The next day we went to the temple which really is very impressive and rises above the town like a big cream wedding cake. It is absolutely huge and its stylishly pillared corridors stretch over a kilometre. It's also rather better than regular temples in that it's an interactive experience. We were a bit clueless at first, but we soon got the hang of things. Basically there are 22 wells; you hire a man with a bucket and a piece of rope who takes you around and dumps a bucket of water from each (for variety some are saltwater, some fresh) over your head. Each well washes away a different sin.
Once we'd sussed this out, we tagged along with a very nice Indian family for the last seven of their sluicings. We could have done all 22 but really, having seven buckets of water tipped over your head is quite enough, especially if you're not a Hindu. The last well claimed to hold water "equivalent to that of the Ganges." Having been to the Ganges and checked out the water quality, I hoped it was equivalent in terms of spirituality, not coliform counts. The man there doused Jane four or five times and me only once. I'd like to think that this is because she is a heavy sinner, but I suspect it's because his mate was videoing proceedings and she looks better in a wet T-shirt than I do.
What no guidebook tells you and I take this to be a serious failing is that you should take a change of clothes with you. All the Indians had. But so soaked and at risk of chafing was I that I had to buy myself a local skirt to walk home in. To be fair, it was pretty comfy, but the looks I got back at the hotel suggested that I chosen a very low class skirt; also my wet shirt made the dye in the skirt run, turning my butt bright red, a sort of baboon in heat effect.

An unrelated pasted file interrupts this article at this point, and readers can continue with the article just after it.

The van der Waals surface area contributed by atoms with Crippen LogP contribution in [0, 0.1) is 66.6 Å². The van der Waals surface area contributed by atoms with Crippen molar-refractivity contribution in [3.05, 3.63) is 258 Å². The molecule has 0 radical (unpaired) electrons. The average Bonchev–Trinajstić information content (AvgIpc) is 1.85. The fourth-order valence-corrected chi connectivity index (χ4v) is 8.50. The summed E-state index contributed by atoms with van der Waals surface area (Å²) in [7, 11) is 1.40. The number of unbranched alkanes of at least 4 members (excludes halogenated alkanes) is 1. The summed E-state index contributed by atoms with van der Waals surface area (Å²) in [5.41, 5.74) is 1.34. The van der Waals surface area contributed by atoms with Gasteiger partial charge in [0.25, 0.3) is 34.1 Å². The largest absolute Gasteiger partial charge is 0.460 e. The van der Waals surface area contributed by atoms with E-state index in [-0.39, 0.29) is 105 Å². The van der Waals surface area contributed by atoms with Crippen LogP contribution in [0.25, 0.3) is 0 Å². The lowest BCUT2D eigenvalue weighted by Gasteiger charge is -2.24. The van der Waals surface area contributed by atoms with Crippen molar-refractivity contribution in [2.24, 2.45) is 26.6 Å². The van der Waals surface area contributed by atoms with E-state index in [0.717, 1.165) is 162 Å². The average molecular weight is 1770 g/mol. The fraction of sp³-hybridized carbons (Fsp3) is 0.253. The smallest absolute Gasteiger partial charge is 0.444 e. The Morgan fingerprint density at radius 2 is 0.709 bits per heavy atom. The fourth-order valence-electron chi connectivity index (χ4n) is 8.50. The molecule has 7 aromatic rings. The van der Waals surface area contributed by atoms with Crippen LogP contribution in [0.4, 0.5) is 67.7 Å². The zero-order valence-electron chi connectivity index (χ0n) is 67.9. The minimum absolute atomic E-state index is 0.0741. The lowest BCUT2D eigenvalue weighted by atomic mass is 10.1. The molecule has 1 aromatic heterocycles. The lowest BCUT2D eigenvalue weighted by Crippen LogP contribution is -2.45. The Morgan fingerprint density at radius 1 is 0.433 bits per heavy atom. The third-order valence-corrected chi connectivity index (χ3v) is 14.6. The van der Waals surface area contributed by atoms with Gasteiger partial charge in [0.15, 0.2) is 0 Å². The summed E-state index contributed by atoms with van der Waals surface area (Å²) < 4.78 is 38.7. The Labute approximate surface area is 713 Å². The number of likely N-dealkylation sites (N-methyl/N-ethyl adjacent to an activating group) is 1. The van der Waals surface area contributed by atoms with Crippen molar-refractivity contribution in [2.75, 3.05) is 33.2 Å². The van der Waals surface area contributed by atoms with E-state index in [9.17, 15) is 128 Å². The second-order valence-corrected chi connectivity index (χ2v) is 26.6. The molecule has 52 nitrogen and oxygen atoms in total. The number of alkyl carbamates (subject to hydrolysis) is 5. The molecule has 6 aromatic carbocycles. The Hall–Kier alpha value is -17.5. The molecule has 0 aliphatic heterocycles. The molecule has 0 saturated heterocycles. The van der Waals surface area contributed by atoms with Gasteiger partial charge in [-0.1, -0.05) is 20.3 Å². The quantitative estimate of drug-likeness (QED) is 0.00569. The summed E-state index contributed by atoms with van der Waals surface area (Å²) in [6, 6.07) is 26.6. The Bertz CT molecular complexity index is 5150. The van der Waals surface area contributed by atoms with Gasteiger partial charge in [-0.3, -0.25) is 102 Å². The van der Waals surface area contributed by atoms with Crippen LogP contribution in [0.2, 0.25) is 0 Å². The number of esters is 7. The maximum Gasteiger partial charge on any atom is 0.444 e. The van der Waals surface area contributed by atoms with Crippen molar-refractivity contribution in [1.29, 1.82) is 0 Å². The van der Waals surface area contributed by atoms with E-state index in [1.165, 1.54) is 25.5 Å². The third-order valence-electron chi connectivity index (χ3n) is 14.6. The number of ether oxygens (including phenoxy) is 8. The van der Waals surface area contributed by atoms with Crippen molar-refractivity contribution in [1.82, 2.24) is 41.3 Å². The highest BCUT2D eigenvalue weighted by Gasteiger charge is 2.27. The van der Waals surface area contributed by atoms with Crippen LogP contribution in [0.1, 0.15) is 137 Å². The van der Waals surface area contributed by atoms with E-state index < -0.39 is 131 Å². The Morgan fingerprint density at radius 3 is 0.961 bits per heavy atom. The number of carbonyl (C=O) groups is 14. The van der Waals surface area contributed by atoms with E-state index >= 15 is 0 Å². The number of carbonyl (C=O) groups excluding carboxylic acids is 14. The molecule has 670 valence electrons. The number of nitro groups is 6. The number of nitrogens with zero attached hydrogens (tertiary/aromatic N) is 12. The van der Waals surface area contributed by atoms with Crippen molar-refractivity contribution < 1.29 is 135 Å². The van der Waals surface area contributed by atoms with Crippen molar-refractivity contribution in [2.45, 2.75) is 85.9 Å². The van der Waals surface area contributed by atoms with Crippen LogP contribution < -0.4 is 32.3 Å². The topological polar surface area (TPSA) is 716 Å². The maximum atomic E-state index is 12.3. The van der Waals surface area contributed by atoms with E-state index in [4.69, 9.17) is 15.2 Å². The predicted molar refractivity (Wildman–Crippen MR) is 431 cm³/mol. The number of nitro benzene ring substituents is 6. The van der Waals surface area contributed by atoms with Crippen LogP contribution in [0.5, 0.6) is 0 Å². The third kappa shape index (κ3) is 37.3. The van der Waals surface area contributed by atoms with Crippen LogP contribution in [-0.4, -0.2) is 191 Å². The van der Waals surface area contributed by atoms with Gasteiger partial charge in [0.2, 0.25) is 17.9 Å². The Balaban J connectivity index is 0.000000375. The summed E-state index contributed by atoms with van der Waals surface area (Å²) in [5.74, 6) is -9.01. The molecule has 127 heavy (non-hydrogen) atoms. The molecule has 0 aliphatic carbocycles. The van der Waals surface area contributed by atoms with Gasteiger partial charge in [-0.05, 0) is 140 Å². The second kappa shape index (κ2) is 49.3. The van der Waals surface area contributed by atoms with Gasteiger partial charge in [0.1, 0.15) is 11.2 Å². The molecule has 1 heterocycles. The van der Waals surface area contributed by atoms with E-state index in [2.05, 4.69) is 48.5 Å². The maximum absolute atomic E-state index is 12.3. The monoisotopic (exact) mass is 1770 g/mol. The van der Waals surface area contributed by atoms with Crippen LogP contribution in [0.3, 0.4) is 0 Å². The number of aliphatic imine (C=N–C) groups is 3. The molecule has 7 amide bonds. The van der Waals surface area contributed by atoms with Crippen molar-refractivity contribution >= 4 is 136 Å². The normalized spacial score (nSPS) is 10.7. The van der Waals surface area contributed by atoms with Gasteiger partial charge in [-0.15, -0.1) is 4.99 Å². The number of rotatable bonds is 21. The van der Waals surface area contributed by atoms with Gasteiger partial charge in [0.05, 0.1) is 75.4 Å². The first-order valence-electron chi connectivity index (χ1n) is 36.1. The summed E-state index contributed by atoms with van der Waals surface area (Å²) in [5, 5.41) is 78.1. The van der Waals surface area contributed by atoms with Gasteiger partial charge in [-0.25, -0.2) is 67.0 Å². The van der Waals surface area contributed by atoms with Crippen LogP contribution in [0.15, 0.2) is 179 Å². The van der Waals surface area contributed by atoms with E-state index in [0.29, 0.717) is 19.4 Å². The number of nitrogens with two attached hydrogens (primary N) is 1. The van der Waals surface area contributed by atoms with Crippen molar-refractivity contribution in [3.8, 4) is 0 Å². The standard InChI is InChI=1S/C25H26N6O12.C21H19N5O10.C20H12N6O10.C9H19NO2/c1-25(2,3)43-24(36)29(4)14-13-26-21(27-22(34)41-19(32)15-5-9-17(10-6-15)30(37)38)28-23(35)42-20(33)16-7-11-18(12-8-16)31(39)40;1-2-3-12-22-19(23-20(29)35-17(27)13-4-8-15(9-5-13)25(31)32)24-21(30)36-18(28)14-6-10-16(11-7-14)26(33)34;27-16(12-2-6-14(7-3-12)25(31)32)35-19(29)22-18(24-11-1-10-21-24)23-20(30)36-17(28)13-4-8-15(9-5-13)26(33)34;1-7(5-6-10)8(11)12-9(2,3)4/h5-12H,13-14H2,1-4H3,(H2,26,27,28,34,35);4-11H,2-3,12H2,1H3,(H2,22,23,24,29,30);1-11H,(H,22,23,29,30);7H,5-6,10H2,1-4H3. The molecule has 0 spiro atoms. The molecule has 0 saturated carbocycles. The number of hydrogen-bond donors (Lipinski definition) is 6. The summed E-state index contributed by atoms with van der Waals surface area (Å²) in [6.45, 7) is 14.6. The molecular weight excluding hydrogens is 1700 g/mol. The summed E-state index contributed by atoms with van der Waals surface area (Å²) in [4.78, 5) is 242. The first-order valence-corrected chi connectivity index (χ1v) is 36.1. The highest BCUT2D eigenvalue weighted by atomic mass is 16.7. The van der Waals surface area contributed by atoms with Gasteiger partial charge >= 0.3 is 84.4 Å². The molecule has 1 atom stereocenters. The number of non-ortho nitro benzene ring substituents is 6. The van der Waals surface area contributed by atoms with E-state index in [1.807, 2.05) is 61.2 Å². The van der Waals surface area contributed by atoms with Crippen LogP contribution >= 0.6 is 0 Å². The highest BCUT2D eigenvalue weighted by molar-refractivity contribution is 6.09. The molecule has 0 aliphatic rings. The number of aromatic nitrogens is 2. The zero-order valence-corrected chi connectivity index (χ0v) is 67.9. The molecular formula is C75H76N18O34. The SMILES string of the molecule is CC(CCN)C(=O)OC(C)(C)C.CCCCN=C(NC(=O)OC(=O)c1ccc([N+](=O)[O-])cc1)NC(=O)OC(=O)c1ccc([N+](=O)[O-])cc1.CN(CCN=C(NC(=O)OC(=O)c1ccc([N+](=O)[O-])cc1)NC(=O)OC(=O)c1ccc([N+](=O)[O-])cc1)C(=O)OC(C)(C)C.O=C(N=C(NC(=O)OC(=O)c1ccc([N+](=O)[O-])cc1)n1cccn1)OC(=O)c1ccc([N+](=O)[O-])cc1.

On the way back to the hotel, we checked out the waterfront where around fifty pilgrims were immersing themselves in the sea, some fifty feet from the town's sewage outlet.
Not wishing to dunk ourselves in a sewer, no matter how holy, we took a tuk-tuk 18 kilomters out of town, down the enormous sand-spit that forms the bulk of the island. Soon the buildings give way to pine forests and dunes, a mostly enclosed area of water on one side and a rough ocean beach on the other; everything has that salt sprayed look, a sort of tropical cape cod. Further on the forests end and the spit narrows to about a hundred metres, then, at a little village with a blasted end of the world feel the road ends.
Jane elected to lie on the beach while I decided to walk down the spit to the end. And I walked and walked and walked...every now and then, I stopped to help a woman heft a 25kg bag of shells on to her head...usually in India, when someone tells you something is 4km, its about two, this was eight or maybe even ten. After an hour's walking on soft sand, I saw a passing truck of pilgrims driving over the exposed tidal flats and hitched a lift. We passed a bump in the spit with a few ruined colonial buildings, another village and still the spit went on. Everything now was sea and sky, one of those rather freaky landscapes like salt-pans, all very JG Ballard. Eventually we saw another truck and, presently we stopped next to it.
The pilgrims went to build devotional sandcastles on the beach before immersing themselves fully clothed. I was told that swimming was not only inoffensive, but that they'd actually like to see me to do it and so went for a dip in a choppy sea with a vicious current. Beyond me was the surreal landscape of Adam's bridge, the series of reefs, sandbars and water that stretches all the way to Sri Lanka.
Feeling a right tit
I got back, Jane was in a state of some anxiety. I had been twice as
long as I'd said I would be and once alone, she'd been endlessly pestered
and, finally, molested: she'd fallen asleep for five minutes on the
beach and woken up to find a five year old grabbing her left breast.